Clinical and surgical factors associated with increased epilepsy risk in children with hydrocephalus
Tully, Hannah More
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BACKGROUND: Children with hydrocephalus are at risk for epilepsy due both to their underlying condition and as a consequence of surgical treatment. OBJECTIVE: We sought to characterize epilepsy among children with infancy-onset hydrocephalus and to examine the risks of epilepsy associated with hydrocephalus subtype and with factors related to surgical treatment of hydrocephalus. METHODS: Longitudinal cohort study of all children with infancy-onset hydrocephalus treated at a major regional children’s hospital during 2002 – 2012, with follow-up to ascertain surgical factors and epilepsy outcome through April, 2015. Poisson regression was used to calculate adjusted risk ratios (RRs) and 95% confidence intervals (CIs) for associations. RESULTS: Among 379 children with hydrocephalus, 86 (23%) developed epilepsy (mean onset age 2.7 years), almost one fifth of whom had a history of infantile spasms. The RR for epilepsy associated with having any surgery was 2.8 (95%CI: 1.3-5.8). Among children who had undergone surgery, shunt failure (RR: 1.9, 95%CI: 1.1, 3.3), and infection (RR 1.9, 95%CI: 1.2, 3.0) were independently associated with epilepsy. Relative to spina bifida-associated hydrocephalus, children with other major hydrocephalus subtypes had four- to five-fold increased risks of developing epilepsy. CONCLUSIONS: Epilepsy is common among children with hydrocephalus, and more common among those with shunt failure and infection. Relative to children with spina bifida-associated hydrocephalus, children with other major hydrocephalus subtypes have an increased risk of epilepsy.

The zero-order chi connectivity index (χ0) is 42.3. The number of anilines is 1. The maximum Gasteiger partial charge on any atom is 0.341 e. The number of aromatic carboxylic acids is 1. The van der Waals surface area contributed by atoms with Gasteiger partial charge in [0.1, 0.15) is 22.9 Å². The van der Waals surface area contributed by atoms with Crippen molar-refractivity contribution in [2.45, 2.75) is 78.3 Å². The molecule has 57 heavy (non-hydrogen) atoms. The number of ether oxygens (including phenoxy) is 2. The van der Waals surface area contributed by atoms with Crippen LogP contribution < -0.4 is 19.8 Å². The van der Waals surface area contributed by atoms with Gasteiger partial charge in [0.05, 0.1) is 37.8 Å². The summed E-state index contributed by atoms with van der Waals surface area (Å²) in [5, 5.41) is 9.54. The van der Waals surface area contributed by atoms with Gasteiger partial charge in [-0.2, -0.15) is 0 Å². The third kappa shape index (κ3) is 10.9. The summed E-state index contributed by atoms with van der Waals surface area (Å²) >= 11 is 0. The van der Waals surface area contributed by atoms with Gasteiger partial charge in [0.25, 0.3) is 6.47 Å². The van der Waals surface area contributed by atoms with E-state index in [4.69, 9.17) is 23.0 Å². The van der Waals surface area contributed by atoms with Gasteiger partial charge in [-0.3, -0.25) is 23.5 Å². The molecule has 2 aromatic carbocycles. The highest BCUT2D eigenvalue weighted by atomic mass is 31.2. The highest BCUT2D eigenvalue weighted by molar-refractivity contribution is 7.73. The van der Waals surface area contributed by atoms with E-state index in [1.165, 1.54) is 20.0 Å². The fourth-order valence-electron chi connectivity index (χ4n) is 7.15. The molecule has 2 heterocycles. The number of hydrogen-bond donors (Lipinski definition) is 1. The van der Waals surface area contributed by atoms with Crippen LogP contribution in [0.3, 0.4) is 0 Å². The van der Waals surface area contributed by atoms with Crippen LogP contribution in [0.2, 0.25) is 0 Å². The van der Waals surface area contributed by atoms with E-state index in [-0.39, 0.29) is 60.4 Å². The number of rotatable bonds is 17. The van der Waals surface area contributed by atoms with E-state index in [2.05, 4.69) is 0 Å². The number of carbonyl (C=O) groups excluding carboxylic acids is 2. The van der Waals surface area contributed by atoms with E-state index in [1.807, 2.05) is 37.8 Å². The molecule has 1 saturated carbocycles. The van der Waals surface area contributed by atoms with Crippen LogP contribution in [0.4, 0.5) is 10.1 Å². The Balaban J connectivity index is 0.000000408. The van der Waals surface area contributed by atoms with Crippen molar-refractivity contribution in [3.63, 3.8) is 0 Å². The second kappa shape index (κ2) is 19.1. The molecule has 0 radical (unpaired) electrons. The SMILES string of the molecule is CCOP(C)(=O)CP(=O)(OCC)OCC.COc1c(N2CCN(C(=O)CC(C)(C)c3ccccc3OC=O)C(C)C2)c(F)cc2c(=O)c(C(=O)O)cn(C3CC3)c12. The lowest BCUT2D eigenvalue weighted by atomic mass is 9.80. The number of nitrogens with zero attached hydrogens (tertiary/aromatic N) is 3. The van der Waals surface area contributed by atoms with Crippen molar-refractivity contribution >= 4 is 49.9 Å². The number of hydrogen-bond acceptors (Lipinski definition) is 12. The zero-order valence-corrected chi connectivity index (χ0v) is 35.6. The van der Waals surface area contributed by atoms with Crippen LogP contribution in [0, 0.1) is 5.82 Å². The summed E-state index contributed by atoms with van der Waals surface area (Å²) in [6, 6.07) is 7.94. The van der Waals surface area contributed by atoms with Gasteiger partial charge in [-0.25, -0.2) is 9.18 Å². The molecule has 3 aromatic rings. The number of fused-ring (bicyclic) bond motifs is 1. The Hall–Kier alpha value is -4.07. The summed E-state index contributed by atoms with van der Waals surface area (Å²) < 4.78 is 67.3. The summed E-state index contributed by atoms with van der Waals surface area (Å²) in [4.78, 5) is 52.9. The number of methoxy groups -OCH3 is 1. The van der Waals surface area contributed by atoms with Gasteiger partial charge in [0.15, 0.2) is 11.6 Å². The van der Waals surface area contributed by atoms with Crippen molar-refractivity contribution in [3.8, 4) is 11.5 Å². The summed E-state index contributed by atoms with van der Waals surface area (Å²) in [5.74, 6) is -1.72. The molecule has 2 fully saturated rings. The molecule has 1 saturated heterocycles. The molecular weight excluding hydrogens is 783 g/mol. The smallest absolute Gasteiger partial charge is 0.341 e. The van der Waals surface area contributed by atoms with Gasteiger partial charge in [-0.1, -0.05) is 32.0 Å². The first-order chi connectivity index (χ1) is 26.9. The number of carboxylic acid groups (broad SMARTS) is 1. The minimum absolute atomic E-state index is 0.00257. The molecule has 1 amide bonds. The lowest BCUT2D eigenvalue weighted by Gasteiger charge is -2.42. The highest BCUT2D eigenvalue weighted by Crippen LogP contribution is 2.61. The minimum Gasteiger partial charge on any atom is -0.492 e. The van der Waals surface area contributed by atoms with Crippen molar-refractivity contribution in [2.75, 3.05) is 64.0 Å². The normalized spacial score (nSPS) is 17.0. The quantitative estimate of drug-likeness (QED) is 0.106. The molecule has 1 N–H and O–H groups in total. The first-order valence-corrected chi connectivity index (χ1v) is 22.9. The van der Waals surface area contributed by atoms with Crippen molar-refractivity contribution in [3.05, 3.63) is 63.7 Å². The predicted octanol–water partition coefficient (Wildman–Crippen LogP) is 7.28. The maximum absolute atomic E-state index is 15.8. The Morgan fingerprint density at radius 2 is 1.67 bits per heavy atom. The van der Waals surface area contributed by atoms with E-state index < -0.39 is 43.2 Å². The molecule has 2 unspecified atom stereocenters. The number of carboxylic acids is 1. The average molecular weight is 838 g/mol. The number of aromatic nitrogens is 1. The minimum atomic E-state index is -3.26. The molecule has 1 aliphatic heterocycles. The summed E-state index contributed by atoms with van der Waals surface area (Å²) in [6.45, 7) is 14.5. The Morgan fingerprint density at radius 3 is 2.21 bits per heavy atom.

- Epidemiology